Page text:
Growing Agapanthus Indoors
Growing Agapanthus in containers is a lot easier in the north than trying to grow it outdoors. So if you lust after these wonderful blue flowers of the Lily of the Nile, do consider trying it this way.
I note that I have no idea why it is called Lily of the Nile when in fact it is native to Cape Province in South Africa and nowhere near the Nile River.
Grow this plant in full sun. If you find the leaves are getting long and strappy looking (falling over) then it is not getting enough sunlight. Supplement the light with grow-lights.
The container soil should be a good potting soil as this plant loves a fertile soil. As with most container plants, do not use garden soil as it compacts too easily.
Feed while it is actively growing and flowering. Feed weekly with a regular strength house-plant food (balanced formula is fine) I note it should be actively growing in the spring and summer.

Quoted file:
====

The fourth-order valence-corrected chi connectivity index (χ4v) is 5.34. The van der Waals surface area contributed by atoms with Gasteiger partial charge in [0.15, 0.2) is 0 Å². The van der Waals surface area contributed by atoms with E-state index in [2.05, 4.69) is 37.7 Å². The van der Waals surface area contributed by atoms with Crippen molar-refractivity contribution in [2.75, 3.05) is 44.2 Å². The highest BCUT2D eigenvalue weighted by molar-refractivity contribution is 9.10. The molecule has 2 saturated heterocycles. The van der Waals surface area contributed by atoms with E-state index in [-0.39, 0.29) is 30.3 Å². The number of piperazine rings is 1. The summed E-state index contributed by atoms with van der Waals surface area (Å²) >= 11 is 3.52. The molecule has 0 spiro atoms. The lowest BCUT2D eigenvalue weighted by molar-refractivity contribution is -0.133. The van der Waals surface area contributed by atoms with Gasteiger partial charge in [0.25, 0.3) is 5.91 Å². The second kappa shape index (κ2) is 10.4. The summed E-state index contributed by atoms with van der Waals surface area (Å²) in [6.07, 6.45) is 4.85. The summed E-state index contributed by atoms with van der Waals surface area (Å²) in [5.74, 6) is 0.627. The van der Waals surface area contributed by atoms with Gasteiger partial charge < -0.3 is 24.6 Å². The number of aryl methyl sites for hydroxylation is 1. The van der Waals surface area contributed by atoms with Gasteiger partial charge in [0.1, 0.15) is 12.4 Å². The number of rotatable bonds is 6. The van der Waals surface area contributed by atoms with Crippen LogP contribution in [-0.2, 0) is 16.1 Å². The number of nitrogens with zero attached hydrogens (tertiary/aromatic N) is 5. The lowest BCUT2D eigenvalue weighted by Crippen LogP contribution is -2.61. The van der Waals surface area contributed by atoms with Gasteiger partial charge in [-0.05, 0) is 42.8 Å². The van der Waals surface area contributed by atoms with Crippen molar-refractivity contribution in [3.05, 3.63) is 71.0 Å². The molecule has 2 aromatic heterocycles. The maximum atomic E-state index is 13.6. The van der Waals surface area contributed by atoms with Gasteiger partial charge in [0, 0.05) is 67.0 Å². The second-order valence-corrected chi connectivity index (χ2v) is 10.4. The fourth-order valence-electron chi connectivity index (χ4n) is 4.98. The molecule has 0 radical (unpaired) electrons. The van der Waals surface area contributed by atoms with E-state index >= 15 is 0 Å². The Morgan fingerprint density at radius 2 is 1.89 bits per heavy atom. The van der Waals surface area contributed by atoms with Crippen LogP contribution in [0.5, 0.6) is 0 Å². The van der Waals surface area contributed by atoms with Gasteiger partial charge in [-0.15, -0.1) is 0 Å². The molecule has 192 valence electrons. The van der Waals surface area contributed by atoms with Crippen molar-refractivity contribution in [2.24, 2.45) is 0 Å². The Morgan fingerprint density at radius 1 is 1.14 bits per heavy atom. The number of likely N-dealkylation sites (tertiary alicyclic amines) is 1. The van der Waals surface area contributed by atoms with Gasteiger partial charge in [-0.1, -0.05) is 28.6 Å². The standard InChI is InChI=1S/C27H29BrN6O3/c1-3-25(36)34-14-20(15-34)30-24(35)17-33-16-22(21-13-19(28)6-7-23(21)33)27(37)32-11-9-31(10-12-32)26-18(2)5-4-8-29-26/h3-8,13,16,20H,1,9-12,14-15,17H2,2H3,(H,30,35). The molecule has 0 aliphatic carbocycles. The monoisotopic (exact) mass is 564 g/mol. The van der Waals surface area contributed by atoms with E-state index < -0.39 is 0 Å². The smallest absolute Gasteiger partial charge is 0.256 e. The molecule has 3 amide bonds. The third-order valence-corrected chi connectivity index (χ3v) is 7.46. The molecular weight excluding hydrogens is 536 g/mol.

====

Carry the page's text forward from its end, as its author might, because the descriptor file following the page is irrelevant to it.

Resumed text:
Water to keep damp (drying out slightly between waterings) and after bloooming during the fall and winter allow the pot to be more dry than wet. This allows the bulb to rest and mimics the drier season in South Africa.
Growing Agapanthus bulbs will become quite large and multiply in the pot. A bulb can withstand extreme crowding with no problem so do not be in a hurry to divide the plant.
If flowering is reduced because of crowding, then dig up the root mass (in the early sprig just before active growth) and divide all the bulbs apart. Replant several bulbs to a pot to start the process again.
You may find slugs and snails like this plant so if you summer it outdoors, do check for hitch-hikers.
And overwatering is the likely cause of any fungal problems or rotting bulbs.
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